The EIR states that the Collier and Copley houses "are considered locally historically significant structures as they represent Spanish Eclectic architecture." (ECF No. 120-7 at 39; AR-00133). The EIR states that "[t]he loss of [Collier] is considered a significant impact under CEQA.... [and] the physical demolition or moving of [Copley], a significant historic resource, will result in a significant impact on Cultural Resources under CEQA." (ECF No. 89-19 at 10; AR-00450). "The demolition of these locally significant historic buildings is considered a significant impact." (ECF No. 120-7 at 39; AR-00133). "Relocation of either structure is not considered feasible.... cannot be assured.... [and] would not be considered as mitigating the resource loss to a level less than significant." " (Id. at 40; AR-00134, 450).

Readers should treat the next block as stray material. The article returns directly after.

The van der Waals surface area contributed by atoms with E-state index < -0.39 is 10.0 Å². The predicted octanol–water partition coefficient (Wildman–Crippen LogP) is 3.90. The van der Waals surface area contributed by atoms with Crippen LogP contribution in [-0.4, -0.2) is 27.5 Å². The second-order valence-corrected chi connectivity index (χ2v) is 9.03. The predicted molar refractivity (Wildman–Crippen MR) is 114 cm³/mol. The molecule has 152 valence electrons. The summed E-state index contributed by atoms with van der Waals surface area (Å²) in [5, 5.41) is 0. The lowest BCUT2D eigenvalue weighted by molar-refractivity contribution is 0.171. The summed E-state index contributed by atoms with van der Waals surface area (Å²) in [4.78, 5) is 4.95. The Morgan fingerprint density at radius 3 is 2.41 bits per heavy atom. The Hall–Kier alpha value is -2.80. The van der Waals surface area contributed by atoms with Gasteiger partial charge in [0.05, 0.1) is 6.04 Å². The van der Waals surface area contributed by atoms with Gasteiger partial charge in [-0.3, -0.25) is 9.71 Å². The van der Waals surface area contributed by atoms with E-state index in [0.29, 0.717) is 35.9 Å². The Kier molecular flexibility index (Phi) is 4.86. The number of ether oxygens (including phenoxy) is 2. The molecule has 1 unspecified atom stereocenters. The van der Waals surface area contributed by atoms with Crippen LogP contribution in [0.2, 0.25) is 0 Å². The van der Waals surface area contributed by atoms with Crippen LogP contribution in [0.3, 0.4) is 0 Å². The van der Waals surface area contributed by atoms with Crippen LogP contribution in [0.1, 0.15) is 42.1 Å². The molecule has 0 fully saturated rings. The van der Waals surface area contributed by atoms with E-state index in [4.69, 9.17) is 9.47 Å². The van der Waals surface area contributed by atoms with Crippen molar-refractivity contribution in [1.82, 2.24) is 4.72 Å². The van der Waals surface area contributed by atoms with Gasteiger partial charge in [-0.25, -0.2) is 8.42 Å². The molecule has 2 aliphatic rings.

III. City Staff Recommendation and Planning Commission Decision

On September 12, 2008, staff at the Development Services Department ("City Staff") recommended that the San Diego Planning Commission approve OLP's permits and certify the EIR, allowing the Modernization Plan to move ...